Are you asking us a question? Or telling us what you have tried and it works?

Sorry about that. I was just stating that this is what I tried and yes, it does work. I should have been more specific. If there is any error in my logic feel free to point it out, but it was really just a statement rather than a question.
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#10 Momerath  Icon User is offline

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Re: Understanding int.TryParse

Posted 16 June 2013 - 07:16 PM

View PosttlhIn`toq, on 16 June 2013 - 09:44 AM, said:

If 0 is a valid value however, you won't know if the user input was zero or if .TryParse absorbed the error and gave you a false 0 as a return. You might be better off using .Parse and trapping the exception to confirm the validity of the user input.


You will know if TryParse failed a parse vs parsing a zero, the return value will tell you. If it returns 'true' then it parsed a value, 'false' and the parsing failed.

Parse returns a value on a successful parse and throws an exception if it doesn't.
TryParse returns a boolean indicating if the value was successfully parsed and places the value into the out variable you supplied. If the parse failed, it will set the out variable to its default value.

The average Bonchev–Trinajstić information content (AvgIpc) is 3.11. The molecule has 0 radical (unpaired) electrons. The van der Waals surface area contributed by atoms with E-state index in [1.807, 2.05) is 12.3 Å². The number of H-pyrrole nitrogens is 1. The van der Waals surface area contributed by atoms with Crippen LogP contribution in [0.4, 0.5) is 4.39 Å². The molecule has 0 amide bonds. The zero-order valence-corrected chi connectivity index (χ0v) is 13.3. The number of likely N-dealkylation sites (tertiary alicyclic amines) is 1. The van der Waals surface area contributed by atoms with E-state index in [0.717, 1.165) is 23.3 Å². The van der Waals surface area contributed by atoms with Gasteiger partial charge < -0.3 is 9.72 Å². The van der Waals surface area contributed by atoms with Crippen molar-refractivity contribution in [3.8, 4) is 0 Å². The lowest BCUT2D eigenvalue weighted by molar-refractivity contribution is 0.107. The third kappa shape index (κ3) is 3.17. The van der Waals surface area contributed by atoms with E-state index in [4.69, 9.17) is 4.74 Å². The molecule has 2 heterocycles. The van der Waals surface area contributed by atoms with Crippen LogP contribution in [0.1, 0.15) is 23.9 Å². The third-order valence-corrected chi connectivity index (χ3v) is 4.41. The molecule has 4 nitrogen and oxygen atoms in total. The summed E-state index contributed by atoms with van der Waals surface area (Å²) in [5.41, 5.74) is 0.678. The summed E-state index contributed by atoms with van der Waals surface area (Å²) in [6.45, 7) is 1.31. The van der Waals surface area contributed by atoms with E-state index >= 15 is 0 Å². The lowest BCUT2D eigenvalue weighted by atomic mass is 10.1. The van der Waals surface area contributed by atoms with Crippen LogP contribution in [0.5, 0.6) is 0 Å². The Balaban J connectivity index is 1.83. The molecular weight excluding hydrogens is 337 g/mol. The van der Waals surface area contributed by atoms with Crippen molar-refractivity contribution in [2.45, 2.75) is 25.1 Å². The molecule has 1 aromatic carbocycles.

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#11 Skydiver  Icon User is online

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Re: Understanding int.TryParse

Posted 16 June 2013 - 08:00 PM

Although it is actually implemented the other way around, one way to think of TryParse() is like this:

int MyTryParse(string s, out int value)
{
    try
    {
        value = 0;
        value = int.Parse(s);
    }

    catch()
    {
        return false;
    }
    return true;
}


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#12 Michael26  Icon User is offline

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Re: Understanding int.TryParse

Posted 09 July 2013 - 09:30 AM

View PostSemus, on 16 June 2013 - 07:05 PM, said:

So if I wanted to print out an error message if it couldn't parse the input, I could write it like this...

pay no attention to the commented out lines(that was just a test)

            //Console.Write("Please enter a number: ");
            string userInput = Console.ReadLine();
            int parsedNumber;
            bool isThisANumber = int.TryParse(userInput, out parsedNumber);

            if (isThisANumber == false)
            {
                Console.WriteLine("That is not a number!");
            }
            else
            {
            Console.WriteLine(parsedNumber);
            }

            Console.ReadLine();



This is just my personal preference but i write if/else like this
if(//expresion is true)
{
  //execute if true 
}
else
{
  //execute if false
}

You just reversed the if/else roles.